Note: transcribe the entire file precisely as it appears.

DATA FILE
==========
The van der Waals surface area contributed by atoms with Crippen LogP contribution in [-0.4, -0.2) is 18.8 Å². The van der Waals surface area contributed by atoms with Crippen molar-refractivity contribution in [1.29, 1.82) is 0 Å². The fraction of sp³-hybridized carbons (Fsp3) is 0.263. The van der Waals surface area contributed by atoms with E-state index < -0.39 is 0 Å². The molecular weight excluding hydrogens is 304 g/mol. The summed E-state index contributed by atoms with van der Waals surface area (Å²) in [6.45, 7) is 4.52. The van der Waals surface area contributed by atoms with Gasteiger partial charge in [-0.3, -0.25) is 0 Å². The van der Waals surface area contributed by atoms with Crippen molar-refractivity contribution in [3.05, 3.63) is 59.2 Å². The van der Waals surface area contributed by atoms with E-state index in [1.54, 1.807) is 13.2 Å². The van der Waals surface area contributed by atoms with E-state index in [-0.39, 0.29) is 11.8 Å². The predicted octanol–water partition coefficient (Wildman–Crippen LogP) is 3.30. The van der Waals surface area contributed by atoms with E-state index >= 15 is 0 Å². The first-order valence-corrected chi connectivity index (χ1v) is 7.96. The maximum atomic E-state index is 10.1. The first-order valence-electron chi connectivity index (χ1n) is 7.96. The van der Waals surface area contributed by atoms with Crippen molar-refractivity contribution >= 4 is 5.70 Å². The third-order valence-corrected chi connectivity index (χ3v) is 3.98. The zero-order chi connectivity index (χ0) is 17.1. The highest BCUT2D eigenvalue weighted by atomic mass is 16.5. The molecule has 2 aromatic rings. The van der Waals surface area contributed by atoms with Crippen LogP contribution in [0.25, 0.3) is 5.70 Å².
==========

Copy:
The van der Waals surface area contributed by atoms with Crippen LogP contribution in [-0.4, -0.2) is 18.8 Å². The van der Waals surface area contributed by atoms with Crippen molar-refractivity contribution in [1.29, 1.82) is 0 Å². The fraction of sp³-hybridized carbons (Fsp3) is 0.263. The van der Waals surface area contributed by atoms with E-state index < -0.39 is 0 Å². The molecular weight excluding hydrogens is 304 g/mol. The summed E-state index contributed by atoms with van der Waals surface area (Å²) in [6.45, 7) is 4.52. The van der Waals surface area contributed by atoms with Gasteiger partial charge in [-0.3, -0.25) is 0 Å². The van der Waals surface area contributed by atoms with Crippen molar-refractivity contribution in [3.05, 3.63) is 59.2 Å². The van der Waals surface area contributed by atoms with E-state index in [1.54, 1.807) is 13.2 Å². The van der Waals surface area contributed by atoms with E-state index in [-0.39, 0.29) is 11.8 Å². The predicted octanol–water partition coefficient (Wildman–Crippen LogP) is 3.30. The van der Waals surface area contributed by atoms with E-state index >= 15 is 0 Å². The first-order valence-corrected chi connectivity index (χ1v) is 7.96. The maximum atomic E-state index is 10.1. The first-order valence-electron chi connectivity index (χ1n) is 7.96. The van der Waals surface area contributed by atoms with Crippen molar-refractivity contribution >= 4 is 5.70 Å². The third-order valence-corrected chi connectivity index (χ3v) is 3.98. The zero-order chi connectivity index (χ0) is 17.1. The highest BCUT2D eigenvalue weighted by atomic mass is 16.5. The molecule has 2 aromatic rings. The van der Waals surface area contributed by atoms with Crippen LogP contribution in [0.25, 0.3) is 5.70 Å².